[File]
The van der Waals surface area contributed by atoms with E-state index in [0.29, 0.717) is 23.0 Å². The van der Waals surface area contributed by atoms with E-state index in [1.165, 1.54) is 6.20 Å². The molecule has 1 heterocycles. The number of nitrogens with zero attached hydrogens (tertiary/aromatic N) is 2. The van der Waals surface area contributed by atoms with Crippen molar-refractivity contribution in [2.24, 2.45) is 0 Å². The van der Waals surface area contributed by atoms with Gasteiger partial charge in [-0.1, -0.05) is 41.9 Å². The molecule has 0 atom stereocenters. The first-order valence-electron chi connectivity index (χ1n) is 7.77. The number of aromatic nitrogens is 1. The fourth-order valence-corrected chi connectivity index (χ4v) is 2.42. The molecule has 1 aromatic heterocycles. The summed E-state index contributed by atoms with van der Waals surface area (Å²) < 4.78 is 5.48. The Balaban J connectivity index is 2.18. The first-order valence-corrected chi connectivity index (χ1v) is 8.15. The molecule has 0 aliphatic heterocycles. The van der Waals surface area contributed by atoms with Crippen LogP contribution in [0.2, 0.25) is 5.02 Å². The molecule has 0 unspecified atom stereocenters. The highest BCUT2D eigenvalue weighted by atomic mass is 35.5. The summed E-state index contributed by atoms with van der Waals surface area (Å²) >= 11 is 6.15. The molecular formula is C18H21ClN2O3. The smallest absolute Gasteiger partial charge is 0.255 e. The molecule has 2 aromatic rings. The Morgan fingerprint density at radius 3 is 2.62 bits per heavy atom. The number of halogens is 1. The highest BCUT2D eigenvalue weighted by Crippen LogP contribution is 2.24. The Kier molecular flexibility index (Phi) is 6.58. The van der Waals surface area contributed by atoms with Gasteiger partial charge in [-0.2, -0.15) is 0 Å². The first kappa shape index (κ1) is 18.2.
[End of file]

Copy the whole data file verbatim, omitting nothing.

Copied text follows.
The van der Waals surface area contributed by atoms with E-state index in [0.29, 0.717) is 23.0 Å². The van der Waals surface area contributed by atoms with E-state index in [1.165, 1.54) is 6.20 Å². The molecule has 1 heterocycles. The number of nitrogens with zero attached hydrogens (tertiary/aromatic N) is 2. The van der Waals surface area contributed by atoms with Crippen molar-refractivity contribution in [2.24, 2.45) is 0 Å². The van der Waals surface area contributed by atoms with Gasteiger partial charge in [-0.1, -0.05) is 41.9 Å². The molecule has 0 atom stereocenters. The first-order valence-electron chi connectivity index (χ1n) is 7.77. The number of aromatic nitrogens is 1. The fourth-order valence-corrected chi connectivity index (χ4v) is 2.42. The molecule has 1 aromatic heterocycles. The summed E-state index contributed by atoms with van der Waals surface area (Å²) < 4.78 is 5.48. The Balaban J connectivity index is 2.18. The first-order valence-corrected chi connectivity index (χ1v) is 8.15. The molecule has 0 aliphatic heterocycles. The van der Waals surface area contributed by atoms with Crippen LogP contribution in [0.2, 0.25) is 5.02 Å². The molecule has 0 unspecified atom stereocenters. The highest BCUT2D eigenvalue weighted by atomic mass is 35.5. The summed E-state index contributed by atoms with van der Waals surface area (Å²) >= 11 is 6.15. The molecular formula is C18H21ClN2O3. The smallest absolute Gasteiger partial charge is 0.255 e. The molecule has 2 aromatic rings. The Morgan fingerprint density at radius 3 is 2.62 bits per heavy atom. The number of halogens is 1. The highest BCUT2D eigenvalue weighted by Crippen LogP contribution is 2.24. The Kier molecular flexibility index (Phi) is 6.58. The van der Waals surface area contributed by atoms with Gasteiger partial charge in [-0.2, -0.15) is 0 Å². The first kappa shape index (κ1) is 18.2.